Controlled CirculationSunday, May 18, 2014
We live in Kerrisdale. When Rosemary dragged us from our little townhouse (we did not owe any money) in Burnaby I was instantly in love with the neighbourhood which only needed a gingerbread house nearby to make the whole street, Athlone Street, look like a fairytale. The homes were mostly mock Tudor like ours and all had rhododendrons and nicely kept gardens. There were no fences except a few low laurel hedge ones.
We had a summer party every year. We would block the streets and the Vancouver Police would give police dog demonstrations and firemen would show us their talents. While nobody seemed to own a Dalmatian I almost felt we lived on a Saturday Evening Post cover.
But it was not all that it seemed to be. A gentleman who walked past our house with bible in hand had molested a student in school. A tall, refined UBC professor we all called the widower was not. His wife lived with him but they lived separate lives until she finally divorced him. We had a loose murderer running around in our backyards and the police had cordoned off our area without telling us to stay inside. I saw a man running with a gun.
Our garden was kept in shape by the neighbourhood Japanese gardener, Harry Nomura. But soon we figured we could not pay our mortgage and Nomura’s fees so we started gardening.
It was on Athlone that I first experienced that curious Canadian custom called “controlled circulation” magazines. We received at out door Vancouver Magazine, Western Living and a couple more.
Then in the early 90s it began to change as immigrants from the East purchased houses on Athlone and tore them down. This was great, so I thought. Rosemary would tell me, “They have cut the hydro wires. They will probably demolish the house tomorrow." With spades in hand and with a big empty wheelbarrow we would “liberate” plants, bushes and even trees. When trees were cut down, usually on Friday afternoons when City Hall was closed, my wife was considered the neighbourhood tree hugger.
I felt that justice was being done, historical justice I may call it. It was nice to see Scottish laborers building stone walls for the new immigrants. Many years before the situation had been reversed.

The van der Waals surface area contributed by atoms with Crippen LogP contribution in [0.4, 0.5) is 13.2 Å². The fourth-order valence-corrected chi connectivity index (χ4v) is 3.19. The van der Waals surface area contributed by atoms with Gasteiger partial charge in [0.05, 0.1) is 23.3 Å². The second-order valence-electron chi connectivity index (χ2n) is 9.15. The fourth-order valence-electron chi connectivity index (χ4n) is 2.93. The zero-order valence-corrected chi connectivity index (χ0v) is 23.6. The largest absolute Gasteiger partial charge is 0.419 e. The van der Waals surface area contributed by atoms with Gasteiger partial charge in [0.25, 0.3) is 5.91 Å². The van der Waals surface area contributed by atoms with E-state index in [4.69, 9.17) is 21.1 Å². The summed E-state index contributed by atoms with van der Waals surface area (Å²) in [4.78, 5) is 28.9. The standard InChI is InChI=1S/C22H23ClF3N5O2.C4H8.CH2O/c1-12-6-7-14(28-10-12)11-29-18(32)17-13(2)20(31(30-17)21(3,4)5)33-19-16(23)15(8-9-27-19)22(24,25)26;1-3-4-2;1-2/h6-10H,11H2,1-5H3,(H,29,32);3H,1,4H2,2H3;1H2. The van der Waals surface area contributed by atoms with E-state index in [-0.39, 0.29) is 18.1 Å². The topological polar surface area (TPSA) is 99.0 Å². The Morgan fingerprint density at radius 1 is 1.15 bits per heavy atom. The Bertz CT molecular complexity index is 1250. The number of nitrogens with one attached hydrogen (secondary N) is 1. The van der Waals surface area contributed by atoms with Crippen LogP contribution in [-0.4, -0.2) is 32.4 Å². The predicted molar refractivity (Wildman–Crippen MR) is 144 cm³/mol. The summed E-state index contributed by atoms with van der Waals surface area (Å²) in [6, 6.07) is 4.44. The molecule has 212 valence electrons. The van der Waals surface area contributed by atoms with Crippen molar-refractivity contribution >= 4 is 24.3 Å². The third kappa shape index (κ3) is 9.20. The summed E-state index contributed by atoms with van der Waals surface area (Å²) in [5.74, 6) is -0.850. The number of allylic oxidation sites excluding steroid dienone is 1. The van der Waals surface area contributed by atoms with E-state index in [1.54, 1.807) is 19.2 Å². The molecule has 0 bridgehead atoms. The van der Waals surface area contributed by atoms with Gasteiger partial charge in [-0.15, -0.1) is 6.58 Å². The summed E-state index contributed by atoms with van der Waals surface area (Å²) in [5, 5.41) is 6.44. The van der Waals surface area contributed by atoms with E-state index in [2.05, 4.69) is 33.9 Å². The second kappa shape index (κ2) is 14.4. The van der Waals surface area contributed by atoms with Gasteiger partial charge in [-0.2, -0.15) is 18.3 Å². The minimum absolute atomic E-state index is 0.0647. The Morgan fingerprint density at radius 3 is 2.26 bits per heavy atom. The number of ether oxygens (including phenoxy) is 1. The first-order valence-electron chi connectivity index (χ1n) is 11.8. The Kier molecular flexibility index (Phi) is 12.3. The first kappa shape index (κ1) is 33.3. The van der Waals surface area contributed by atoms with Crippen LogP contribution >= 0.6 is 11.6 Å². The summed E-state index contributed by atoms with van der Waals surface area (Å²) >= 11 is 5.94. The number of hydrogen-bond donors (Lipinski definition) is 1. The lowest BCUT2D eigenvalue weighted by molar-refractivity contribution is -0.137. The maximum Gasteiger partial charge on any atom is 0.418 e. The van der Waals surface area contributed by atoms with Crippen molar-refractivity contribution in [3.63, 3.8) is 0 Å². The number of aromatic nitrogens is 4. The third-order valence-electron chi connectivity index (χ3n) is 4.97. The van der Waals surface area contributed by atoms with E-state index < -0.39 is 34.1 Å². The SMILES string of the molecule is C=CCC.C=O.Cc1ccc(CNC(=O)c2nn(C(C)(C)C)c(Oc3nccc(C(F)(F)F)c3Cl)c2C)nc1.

Then Vancouver Magazine and Western Living stopped appearing at our door. Then the Vancouver Courier was not delivered either. Rosemary has had to call through the years to the circulation department to complain. Our Vancouver Courier is delivered.
For many years our Audi A-4 blended in with the cars of the neighbourhood. There were Jaguars, Bentleys, Porsches, one Lotus and many Mercedes and BMWs. But four years ago when we purchased our used Chevrolet Malibu this worried Rosemary until I placated her by telling her that our car was unique to the area.
There have been many break-ins around. One of our neighbours (he has since moved), an ophthalmologist, had a collection of Rolexes. He wore a different one every day. They were stolen. We have our house alarmed but nobody who knows their stuff would break in as they would know we don’t have huge flat-screen TVs or anything else electronic that would make quick money at the fence.
I have noticed through the years that the older couples (their children were adults and gone) like the one we now are, were persuaded to sell and move out to a small condo. “Dad the place is much too big for you and mom.” These people would move and soon after they would die or be diagnosed with dementia.
And so the neighbourhood has changed and our little house stands out like a sore thumb in contrast to the contemporary houses (21st century contemporary). The garages are four-car garages and yet some families own more, so that the once empty street, and narrow it is, is now occupied by SUVs.
But while I am sad that the heyday of our street (a heyday in my memory as our house was built in 1936 so the street must have had many heydays) is gone there are some advantages that compensate for the constant spring noise of houses being pressure-washed or that Christmas lights and their variation are one for four months. One of the advantages can be had at my local Oakridge Branch of the Vancouver Public Library.
The demographic has changed but I am sure that the library has not kept pace. I made my mind to stop buying books three years ago. I have too many books and my pocket book is much smaller now. But I buy books anyway. I buy books at my Oakridge Branch. They charge $1.00 for fiction hardcovers and $1.50 for non-fiction. The last book I purchased a few days ago was Frank Langella’s highly rated Dropped Names – Famous Men and Women as I Knew Them. I was able to take out Donna Tartt’s The Goldfinch as a one week fast read when I knew that there were over 500 holds elsewhere on 43 or 44 copies. Today when I returned to the library (Life after Life by Kate Atkinson, a fast read) I noticed that my returned The Goldfinch was still up for grabs. The books that are being sold are in some cases only a year old (I purchased a 2013 John Le Carré for $1.00). They are not being taken out because the new demographic does not read those books.
Not too many days ago it finally came to me. I stopped getting Vancouver Magazine and Western Living because those that distributed them thought I was a new immigrant.
Now I get this magazine at my door for the same reason.